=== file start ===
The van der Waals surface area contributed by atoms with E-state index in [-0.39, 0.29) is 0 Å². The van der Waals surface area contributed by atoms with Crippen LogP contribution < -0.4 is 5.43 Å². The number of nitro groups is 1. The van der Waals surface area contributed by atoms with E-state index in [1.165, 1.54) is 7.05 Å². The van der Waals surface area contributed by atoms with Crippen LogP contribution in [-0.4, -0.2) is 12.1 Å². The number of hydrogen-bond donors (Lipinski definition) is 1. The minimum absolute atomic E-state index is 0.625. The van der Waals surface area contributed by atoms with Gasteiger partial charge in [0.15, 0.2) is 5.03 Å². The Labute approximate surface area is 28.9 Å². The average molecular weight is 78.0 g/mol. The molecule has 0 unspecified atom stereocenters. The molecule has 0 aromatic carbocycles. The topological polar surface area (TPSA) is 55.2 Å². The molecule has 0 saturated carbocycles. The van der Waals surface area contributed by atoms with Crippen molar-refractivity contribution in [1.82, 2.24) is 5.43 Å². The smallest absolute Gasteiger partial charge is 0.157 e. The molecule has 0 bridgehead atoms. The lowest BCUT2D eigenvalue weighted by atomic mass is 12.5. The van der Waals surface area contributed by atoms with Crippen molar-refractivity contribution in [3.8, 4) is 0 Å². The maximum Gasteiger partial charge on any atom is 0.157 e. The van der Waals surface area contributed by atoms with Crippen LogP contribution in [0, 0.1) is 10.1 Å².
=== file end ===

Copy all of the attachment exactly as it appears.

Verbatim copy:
The van der Waals surface area contributed by atoms with E-state index in [-0.39, 0.29) is 0 Å². The van der Waals surface area contributed by atoms with Crippen LogP contribution < -0.4 is 5.43 Å². The number of nitro groups is 1. The van der Waals surface area contributed by atoms with E-state index in [1.165, 1.54) is 7.05 Å². The van der Waals surface area contributed by atoms with Crippen LogP contribution in [-0.4, -0.2) is 12.1 Å². The number of hydrogen-bond donors (Lipinski definition) is 1. The minimum absolute atomic E-state index is 0.625. The van der Waals surface area contributed by atoms with Gasteiger partial charge in [0.15, 0.2) is 5.03 Å². The Labute approximate surface area is 28.9 Å². The average molecular weight is 78.0 g/mol. The molecule has 0 unspecified atom stereocenters. The molecule has 0 aromatic carbocycles. The topological polar surface area (TPSA) is 55.2 Å². The molecule has 0 saturated carbocycles. The van der Waals surface area contributed by atoms with Crippen molar-refractivity contribution in [1.82, 2.24) is 5.43 Å². The smallest absolute Gasteiger partial charge is 0.157 e. The molecule has 0 bridgehead atoms. The lowest BCUT2D eigenvalue weighted by atomic mass is 12.5. The van der Waals surface area contributed by atoms with Crippen molar-refractivity contribution in [3.8, 4) is 0 Å². The maximum Gasteiger partial charge on any atom is 0.157 e. The van der Waals surface area contributed by atoms with Crippen LogP contribution in [0, 0.1) is 10.1 Å².